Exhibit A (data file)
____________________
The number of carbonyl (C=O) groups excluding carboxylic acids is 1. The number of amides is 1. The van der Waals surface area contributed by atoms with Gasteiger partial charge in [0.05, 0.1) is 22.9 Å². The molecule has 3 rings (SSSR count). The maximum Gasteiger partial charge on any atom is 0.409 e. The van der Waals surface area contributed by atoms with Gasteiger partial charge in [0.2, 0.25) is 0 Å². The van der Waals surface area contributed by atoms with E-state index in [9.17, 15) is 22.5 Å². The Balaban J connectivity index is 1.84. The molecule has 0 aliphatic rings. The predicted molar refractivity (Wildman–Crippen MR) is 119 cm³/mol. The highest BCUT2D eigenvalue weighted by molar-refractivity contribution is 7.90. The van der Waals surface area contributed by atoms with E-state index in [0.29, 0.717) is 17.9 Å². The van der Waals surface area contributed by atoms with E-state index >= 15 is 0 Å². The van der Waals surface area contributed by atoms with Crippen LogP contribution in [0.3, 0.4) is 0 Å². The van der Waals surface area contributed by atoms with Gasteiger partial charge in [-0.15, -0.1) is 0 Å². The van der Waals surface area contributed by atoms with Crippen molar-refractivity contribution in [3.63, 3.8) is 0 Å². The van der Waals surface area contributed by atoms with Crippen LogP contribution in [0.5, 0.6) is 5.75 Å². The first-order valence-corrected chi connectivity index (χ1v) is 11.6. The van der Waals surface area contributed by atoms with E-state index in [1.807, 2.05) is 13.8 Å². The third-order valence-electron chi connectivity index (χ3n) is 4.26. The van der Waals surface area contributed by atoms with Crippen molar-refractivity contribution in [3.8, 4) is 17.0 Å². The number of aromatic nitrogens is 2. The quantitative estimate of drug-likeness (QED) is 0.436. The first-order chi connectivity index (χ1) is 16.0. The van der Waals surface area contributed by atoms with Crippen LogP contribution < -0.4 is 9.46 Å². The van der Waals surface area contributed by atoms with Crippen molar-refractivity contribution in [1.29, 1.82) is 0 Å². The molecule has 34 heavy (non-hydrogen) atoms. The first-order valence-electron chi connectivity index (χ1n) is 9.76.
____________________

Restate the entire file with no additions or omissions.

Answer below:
The number of carbonyl (C=O) groups excluding carboxylic acids is 1. The number of amides is 1. The van der Waals surface area contributed by atoms with Gasteiger partial charge in [0.05, 0.1) is 22.9 Å². The molecule has 3 rings (SSSR count). The maximum Gasteiger partial charge on any atom is 0.409 e. The van der Waals surface area contributed by atoms with Gasteiger partial charge in [0.2, 0.25) is 0 Å². The van der Waals surface area contributed by atoms with E-state index in [9.17, 15) is 22.5 Å². The Balaban J connectivity index is 1.84. The molecule has 0 aliphatic rings. The predicted molar refractivity (Wildman–Crippen MR) is 119 cm³/mol. The highest BCUT2D eigenvalue weighted by molar-refractivity contribution is 7.90. The van der Waals surface area contributed by atoms with E-state index in [0.29, 0.717) is 17.9 Å². The van der Waals surface area contributed by atoms with E-state index >= 15 is 0 Å². The van der Waals surface area contributed by atoms with Crippen LogP contribution in [0.3, 0.4) is 0 Å². The van der Waals surface area contributed by atoms with Gasteiger partial charge in [-0.15, -0.1) is 0 Å². The van der Waals surface area contributed by atoms with Crippen molar-refractivity contribution in [3.63, 3.8) is 0 Å². The van der Waals surface area contributed by atoms with Crippen LogP contribution in [0.5, 0.6) is 5.75 Å². The first-order valence-corrected chi connectivity index (χ1v) is 11.6. The van der Waals surface area contributed by atoms with E-state index in [1.807, 2.05) is 13.8 Å². The third-order valence-electron chi connectivity index (χ3n) is 4.26. The van der Waals surface area contributed by atoms with Crippen molar-refractivity contribution in [3.8, 4) is 17.0 Å². The number of aromatic nitrogens is 2. The quantitative estimate of drug-likeness (QED) is 0.436. The first-order chi connectivity index (χ1) is 16.0. The van der Waals surface area contributed by atoms with Crippen LogP contribution < -0.4 is 9.46 Å². The van der Waals surface area contributed by atoms with Crippen molar-refractivity contribution in [1.29, 1.82) is 0 Å². The molecule has 34 heavy (non-hydrogen) atoms. The first-order valence-electron chi connectivity index (χ1n) is 9.76.